HS: What about Macbeth? Macbeth is a tragedy about power and you had mentioned this film is also about power. The relationship between Ivan (Fabrizio Rongione) and Ines (Stephanie Cleau) reminds me of Macbeth and Lady Macbeth. Did you think about Macbeth from the beginning or was this also something you discovered during the writing process?
AF: Michel Simon who is a great actor and was working with Jean Renoir once said that life is an imitation of art. Regarding the relationship between Ivan and Ines, I was meeting with the wives of bankers as part of my research. There was one person, in particular, that was very interesting to me. I asked her a lot of questions about her relationship with her husband, how she helped him, and how she influenced him. She was very strong and had an interesting character. Later on, I realized that their relationship was similar to Macbeth’s. The banker was like a king and his wife was like a queen. She was an advisor to him. I realized that the story could be a modern interpretation of Macbeth.

HS: Why did you choose this particular time in Argentinean history? It was a dark and brutal moment in which a lot of people disappeared. Perhaps investigating what happened to these people stimulated your detective side?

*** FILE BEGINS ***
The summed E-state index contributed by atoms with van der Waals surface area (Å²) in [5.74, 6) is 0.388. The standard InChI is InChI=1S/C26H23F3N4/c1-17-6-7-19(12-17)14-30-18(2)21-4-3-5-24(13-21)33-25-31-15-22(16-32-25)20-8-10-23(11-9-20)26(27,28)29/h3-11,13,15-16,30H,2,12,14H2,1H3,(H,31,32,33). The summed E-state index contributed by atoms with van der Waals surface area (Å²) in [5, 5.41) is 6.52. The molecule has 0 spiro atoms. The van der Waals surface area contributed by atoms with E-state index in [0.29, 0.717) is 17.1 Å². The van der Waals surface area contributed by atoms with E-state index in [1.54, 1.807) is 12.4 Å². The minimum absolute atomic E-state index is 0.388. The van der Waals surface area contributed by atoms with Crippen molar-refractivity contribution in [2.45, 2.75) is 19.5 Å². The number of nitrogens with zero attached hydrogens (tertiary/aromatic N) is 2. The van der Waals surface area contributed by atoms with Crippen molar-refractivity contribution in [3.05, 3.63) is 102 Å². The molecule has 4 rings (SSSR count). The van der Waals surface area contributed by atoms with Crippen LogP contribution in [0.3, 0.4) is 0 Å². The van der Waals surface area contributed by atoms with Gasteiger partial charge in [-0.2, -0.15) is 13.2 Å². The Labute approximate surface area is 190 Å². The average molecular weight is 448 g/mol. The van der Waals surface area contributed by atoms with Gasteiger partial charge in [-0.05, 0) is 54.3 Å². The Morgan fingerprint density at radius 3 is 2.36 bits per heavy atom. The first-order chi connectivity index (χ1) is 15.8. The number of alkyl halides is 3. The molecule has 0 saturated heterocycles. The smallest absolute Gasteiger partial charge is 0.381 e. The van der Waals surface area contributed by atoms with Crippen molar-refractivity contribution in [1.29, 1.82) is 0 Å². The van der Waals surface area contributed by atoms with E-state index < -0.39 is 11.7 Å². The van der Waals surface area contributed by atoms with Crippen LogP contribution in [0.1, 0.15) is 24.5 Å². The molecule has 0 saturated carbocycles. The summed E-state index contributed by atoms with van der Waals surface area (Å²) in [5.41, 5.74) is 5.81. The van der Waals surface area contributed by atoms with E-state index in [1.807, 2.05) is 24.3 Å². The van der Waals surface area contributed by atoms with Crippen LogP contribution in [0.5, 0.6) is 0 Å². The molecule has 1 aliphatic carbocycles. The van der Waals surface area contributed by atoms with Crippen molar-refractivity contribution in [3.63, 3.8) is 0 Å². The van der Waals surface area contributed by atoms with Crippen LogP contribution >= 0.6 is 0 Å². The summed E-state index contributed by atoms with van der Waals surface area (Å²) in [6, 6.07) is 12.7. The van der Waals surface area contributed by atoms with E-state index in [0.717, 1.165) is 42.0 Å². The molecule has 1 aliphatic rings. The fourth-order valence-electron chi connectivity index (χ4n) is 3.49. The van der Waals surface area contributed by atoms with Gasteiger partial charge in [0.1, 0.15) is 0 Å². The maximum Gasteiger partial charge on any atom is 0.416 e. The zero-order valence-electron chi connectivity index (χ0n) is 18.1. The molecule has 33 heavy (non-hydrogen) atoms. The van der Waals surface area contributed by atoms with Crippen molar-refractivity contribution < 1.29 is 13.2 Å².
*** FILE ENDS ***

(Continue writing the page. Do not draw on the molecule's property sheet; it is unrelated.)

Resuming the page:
AF: Yes, it’s a mixture of two different things. First of all, my grandfather was a Swiss banker and I found a notebook he had which a lot of descriptions of his trip to Argentina in December of 1980. He visited high-class people and venues on that trip. It was interesting for me to read those descriptions from that period but it was also disturbing to know that he was on holiday there during the time when it was a dictatorship. I also discovered that he didn’t talk about the repression even though he was aware of it because as a banker he needed to keep his political connections. In that way, his notebook was not very useful to me. On the other hand, it was clear that something was omitted from his notebook. Why would somebody like my grandfather who was very much in touch with the political situation, not even mention it? I thought to myself, it would be interesting to tell the story of what my grandfather’s diary is missing — to tell the story that he didn’t tell.

This period of Argentinean history is a particularly brutal part of the dictatorship. Those in power dealt with their opposition very violently. Also, the military was using its power and oppressive nature to produce wealth. At the beginning of the 80s, the government’s focus shifted toward stealing wealth.

HS: Apart from your grandfather, did anyone else inspire you for this screenplay? Have you spoken with other family members to see how they feel about your grandfather? Perhaps, see it through their eyes?
AF: My family were Swiss residents and had nothing to do with Argentina. My grandfather was a private banker. I did talk to my parents and both my aunts. They also all watched Azor. First of all, this film isn’t based on my grandfather. My grandfather was a much more interesting character. He was a failed writer. I’m not saying this to save his reputation. He was a banker who has done these terrible things but not in Argentina.